OKKERVIL RIVER. AN UPDATE (2014): Watching the river flow

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Okkervil River: Pink Slips
OKKERVIL RIVER. AN UPDATE (2014): Watching the river flow

One of the most interesting and unexpected albums recently came from the emotionally damaged Roky Erickson – formerly of 60s psychedelic Texas rockers Thirteenth Floor Elevators – who had his brain fried by electroshock treatment and prescription drugs back in the late 60s/70s and spent many years in institutions.

The album True Love Cast Out All Evil (2010, see here) used tapes from all parts of Erickson's long life – some recorded in the hospital for the criminally insane – but what made them so moving was the sympathetic musical settings for Erickson's cracked vocals.

The brains behind that was producer Will Self of Austin band Okkervil River who are one of the most musically literate bands around today. If you doubt it check their 2008 album The Stage Names on which they discreetly referenced Bowie, REM, Anglo-folk, the Smiths . . .

Or catch them when they play Wellington's Bar Bodega February 15 and Auckland's Kings Arms February 16.

Since they formed in 99, Okkervil River – which has a changing membership around sole constant Sheff – have released a number of EPs and their most recent album The Silver Gymnasium is their seventh, but first through Dave Matthews' label ATO which comes with some major label clout from RCA.

Which might in part explain why the album went top 10 in the US, by far their highest chart placing there.

In fact, it probably has more to do with the credibility and groundswell of support they have built up for their literate but likable alt.rock.

But this is an album very much of its audience's era because it is a semi-autobiographical look by Sheff at growing up in smalltown Meriden, New Hampshire (population fewer than 2500). Given he's now in his late 30s and the band's audience probably not that much younger, there is a receptive demographic which is perhaps settled, is watching it kids growing up, and and the time and will to be reflective about its own youth. Those days are not so distant they can't be remembered, and looking back at a time of freedom, college days and the music that shaped you suddenly seems very appealing.


But of course childhood was never innocent and an endless summer, so Sheff deals with the flipside of the warm glow nostalgia can bring.

Tellingly the cover shows a bird-face figure of a man carrying a home on his back, with a ghetto blaster at his feet and a pretty town in the valley below.

Yes, the musical spirit of the 70s and 80s is revisited here in songs which again have their ears on Bowie (the opener It Was My Season and All the Time Every Day) and even Springsteen on the dark, six and a half minute epic Down Down the Deep River. And although there is a wistfulness in places, Deep River reminds you childhood and youth can be full of terrors and unformed fears: “We lie awake in our tents and I say, ‘tell me about your uncle and his friend, ‘coz they seem like very bad men,’ ‘Well, we wanna keep away from them.’”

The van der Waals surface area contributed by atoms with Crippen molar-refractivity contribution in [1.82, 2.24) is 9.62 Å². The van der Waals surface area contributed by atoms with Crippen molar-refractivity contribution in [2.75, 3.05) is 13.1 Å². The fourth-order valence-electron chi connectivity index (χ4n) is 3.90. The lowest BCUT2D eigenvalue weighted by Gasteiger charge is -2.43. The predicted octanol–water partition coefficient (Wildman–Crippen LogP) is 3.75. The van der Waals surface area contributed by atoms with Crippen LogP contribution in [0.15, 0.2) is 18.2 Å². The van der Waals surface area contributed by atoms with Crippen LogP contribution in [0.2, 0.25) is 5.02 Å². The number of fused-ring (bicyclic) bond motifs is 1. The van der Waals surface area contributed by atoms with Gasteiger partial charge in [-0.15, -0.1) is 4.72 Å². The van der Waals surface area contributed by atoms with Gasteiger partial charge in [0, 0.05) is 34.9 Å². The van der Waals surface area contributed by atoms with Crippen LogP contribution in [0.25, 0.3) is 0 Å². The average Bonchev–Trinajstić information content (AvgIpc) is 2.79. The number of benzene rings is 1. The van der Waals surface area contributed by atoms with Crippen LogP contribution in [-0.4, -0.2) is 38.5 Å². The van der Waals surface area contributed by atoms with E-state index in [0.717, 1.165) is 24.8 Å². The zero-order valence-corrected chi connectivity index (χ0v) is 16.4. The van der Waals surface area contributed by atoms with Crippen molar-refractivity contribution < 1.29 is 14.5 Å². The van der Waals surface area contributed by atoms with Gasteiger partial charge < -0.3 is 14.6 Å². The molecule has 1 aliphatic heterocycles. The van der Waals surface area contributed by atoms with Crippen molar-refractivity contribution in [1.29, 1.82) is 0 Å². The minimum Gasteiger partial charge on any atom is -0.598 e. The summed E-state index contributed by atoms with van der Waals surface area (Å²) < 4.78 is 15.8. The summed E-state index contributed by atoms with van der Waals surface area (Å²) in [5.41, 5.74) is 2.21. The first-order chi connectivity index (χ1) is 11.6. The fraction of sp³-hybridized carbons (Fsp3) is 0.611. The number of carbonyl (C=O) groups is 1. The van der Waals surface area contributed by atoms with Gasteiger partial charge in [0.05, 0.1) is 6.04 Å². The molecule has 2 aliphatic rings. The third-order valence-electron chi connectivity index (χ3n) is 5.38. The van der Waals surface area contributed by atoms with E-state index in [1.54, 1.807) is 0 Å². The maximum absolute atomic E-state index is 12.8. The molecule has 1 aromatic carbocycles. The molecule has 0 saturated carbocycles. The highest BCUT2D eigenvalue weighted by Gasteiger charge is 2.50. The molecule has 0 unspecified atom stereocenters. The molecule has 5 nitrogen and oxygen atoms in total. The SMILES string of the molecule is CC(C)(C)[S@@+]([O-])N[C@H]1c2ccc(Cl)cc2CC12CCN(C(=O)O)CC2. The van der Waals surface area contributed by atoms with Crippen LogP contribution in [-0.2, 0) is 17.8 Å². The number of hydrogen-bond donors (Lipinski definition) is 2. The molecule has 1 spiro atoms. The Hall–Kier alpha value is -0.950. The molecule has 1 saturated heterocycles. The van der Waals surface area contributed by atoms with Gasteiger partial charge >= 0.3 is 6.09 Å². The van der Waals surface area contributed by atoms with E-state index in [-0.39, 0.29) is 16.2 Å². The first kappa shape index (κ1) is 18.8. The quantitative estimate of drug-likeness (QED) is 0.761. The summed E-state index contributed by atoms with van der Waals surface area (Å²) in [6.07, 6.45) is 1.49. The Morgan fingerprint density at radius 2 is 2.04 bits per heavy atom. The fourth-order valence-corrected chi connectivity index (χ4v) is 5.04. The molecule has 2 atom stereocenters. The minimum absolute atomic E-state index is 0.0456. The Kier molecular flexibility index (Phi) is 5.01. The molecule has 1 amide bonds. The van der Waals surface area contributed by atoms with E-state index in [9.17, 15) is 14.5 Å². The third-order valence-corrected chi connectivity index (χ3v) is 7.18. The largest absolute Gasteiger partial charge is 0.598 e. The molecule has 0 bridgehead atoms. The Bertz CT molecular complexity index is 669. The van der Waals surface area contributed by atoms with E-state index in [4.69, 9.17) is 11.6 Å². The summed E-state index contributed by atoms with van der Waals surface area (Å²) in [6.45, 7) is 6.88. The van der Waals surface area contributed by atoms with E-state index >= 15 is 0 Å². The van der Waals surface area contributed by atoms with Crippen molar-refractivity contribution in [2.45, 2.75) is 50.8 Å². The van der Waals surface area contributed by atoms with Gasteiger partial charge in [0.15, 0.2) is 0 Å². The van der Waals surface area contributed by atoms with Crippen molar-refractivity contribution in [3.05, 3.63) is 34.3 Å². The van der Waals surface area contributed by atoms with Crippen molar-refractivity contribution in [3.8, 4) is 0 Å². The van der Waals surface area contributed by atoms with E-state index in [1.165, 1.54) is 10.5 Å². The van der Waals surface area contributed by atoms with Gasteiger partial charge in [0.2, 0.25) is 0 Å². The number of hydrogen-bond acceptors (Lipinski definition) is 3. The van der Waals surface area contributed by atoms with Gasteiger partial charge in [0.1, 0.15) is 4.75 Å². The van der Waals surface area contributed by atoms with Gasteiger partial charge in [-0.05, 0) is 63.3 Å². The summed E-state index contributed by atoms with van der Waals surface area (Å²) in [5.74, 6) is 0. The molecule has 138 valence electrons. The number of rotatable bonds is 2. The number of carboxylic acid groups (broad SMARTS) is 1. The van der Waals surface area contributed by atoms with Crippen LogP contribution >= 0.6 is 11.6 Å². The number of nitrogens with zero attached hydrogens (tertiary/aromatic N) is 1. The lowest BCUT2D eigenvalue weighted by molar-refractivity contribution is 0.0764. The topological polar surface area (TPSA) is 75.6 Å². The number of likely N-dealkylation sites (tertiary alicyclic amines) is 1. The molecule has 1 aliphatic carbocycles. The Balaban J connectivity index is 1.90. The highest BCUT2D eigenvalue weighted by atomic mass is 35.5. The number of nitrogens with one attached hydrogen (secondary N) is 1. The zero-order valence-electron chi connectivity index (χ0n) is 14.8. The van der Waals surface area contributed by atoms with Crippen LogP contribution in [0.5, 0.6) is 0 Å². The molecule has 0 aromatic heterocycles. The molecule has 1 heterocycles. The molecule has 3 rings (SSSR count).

The more you listen beyond the cleverly arranged surfaces, the more troubled this sounds as Sheff's voices reaches for melodrama and his lyrics pile up images.

In Pink Slips – being laid off, but more about laying yourself off through bad judgement -- he sings: “Nine years down in Texas, with sluts of both sexes, liars, lumps, and drug addicts, and drunks; I love my friends, but I can't stop without going all the way, and I've been that way since '83. The midwife of the jetlife. Oh, genie with a golden spliff. A prostitute paid in pink slips.”

And Lido Pier Suicide Car appears to refers to leaving their earlier label Jagjaguwar like a departure from the hometown and the people who have failed you somehow.

In a way this journey back is not unexpected as the previous Okkervil River album I Am Very Far explored strangely allusive and elusive ideas, and he revisited his hometown at the time.

So the Pleasantville of childhood is also the Shadowland, and Okkervil River are happy to take you back to both.

It's an interesting journey and Sheff – who sings “We can never go back, we can only remember” – is a guide with a confident hand.

Will Sheff is also a mainspring behind this band. 

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Jeremy - Feb 11, 2014

Love this band. They deserve greater success. Preceding the great albums mentioned above there's also the brilliant Black Sheep Boy from 2005 – only 25 of us turned out to see them touring that at the old Schooner Tavern. Every album since then has offered something new and something impressive. This will be the 3rd time they have played the Kings Arms, and I will be there again because they also put on a good live show.

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